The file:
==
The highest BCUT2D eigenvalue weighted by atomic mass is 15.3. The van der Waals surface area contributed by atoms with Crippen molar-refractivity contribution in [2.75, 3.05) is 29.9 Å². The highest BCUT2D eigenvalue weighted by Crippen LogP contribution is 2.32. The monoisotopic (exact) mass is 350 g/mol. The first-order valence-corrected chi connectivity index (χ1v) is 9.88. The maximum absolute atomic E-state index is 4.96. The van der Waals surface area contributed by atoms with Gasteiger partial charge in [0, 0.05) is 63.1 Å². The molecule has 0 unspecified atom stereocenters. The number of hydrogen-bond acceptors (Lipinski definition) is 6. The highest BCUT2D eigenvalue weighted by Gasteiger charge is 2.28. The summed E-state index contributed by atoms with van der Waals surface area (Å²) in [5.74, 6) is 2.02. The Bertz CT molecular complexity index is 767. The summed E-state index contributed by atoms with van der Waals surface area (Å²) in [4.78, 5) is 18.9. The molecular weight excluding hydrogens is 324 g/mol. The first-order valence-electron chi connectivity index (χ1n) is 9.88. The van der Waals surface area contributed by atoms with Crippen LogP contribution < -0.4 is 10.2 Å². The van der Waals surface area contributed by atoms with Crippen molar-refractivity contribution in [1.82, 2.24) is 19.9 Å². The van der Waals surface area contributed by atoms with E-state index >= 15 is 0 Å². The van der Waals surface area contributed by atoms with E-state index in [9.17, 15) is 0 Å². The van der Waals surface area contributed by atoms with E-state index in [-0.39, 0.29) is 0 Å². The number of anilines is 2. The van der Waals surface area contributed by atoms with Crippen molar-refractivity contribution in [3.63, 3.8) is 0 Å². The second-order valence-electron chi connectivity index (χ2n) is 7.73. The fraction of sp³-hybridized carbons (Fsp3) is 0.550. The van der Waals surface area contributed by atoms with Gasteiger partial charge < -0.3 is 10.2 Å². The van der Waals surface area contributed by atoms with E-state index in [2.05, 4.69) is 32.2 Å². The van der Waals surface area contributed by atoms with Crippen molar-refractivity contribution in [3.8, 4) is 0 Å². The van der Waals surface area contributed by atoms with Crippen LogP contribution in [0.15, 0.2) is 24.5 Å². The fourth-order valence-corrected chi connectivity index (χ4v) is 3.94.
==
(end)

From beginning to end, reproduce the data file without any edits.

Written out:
The highest BCUT2D eigenvalue weighted by atomic mass is 15.3. The van der Waals surface area contributed by atoms with Crippen molar-refractivity contribution in [2.75, 3.05) is 29.9 Å². The highest BCUT2D eigenvalue weighted by Crippen LogP contribution is 2.32. The monoisotopic (exact) mass is 350 g/mol. The first-order valence-corrected chi connectivity index (χ1v) is 9.88. The maximum absolute atomic E-state index is 4.96. The van der Waals surface area contributed by atoms with Gasteiger partial charge in [0, 0.05) is 63.1 Å². The molecule has 0 unspecified atom stereocenters. The number of hydrogen-bond acceptors (Lipinski definition) is 6. The highest BCUT2D eigenvalue weighted by Gasteiger charge is 2.28. The summed E-state index contributed by atoms with van der Waals surface area (Å²) in [5.74, 6) is 2.02. The Bertz CT molecular complexity index is 767. The summed E-state index contributed by atoms with van der Waals surface area (Å²) in [4.78, 5) is 18.9. The molecular weight excluding hydrogens is 324 g/mol. The first-order valence-electron chi connectivity index (χ1n) is 9.88. The van der Waals surface area contributed by atoms with Crippen LogP contribution < -0.4 is 10.2 Å². The van der Waals surface area contributed by atoms with Crippen molar-refractivity contribution in [1.82, 2.24) is 19.9 Å². The van der Waals surface area contributed by atoms with E-state index >= 15 is 0 Å². The van der Waals surface area contributed by atoms with E-state index in [9.17, 15) is 0 Å². The van der Waals surface area contributed by atoms with E-state index in [-0.39, 0.29) is 0 Å². The number of anilines is 2. The van der Waals surface area contributed by atoms with Crippen molar-refractivity contribution in [3.63, 3.8) is 0 Å². The second-order valence-electron chi connectivity index (χ2n) is 7.73. The fraction of sp³-hybridized carbons (Fsp3) is 0.550. The van der Waals surface area contributed by atoms with Gasteiger partial charge < -0.3 is 10.2 Å². The van der Waals surface area contributed by atoms with E-state index in [2.05, 4.69) is 32.2 Å². The van der Waals surface area contributed by atoms with Crippen molar-refractivity contribution in [3.8, 4) is 0 Å². The van der Waals surface area contributed by atoms with Crippen LogP contribution in [0.15, 0.2) is 24.5 Å². The fourth-order valence-corrected chi connectivity index (χ4v) is 3.94.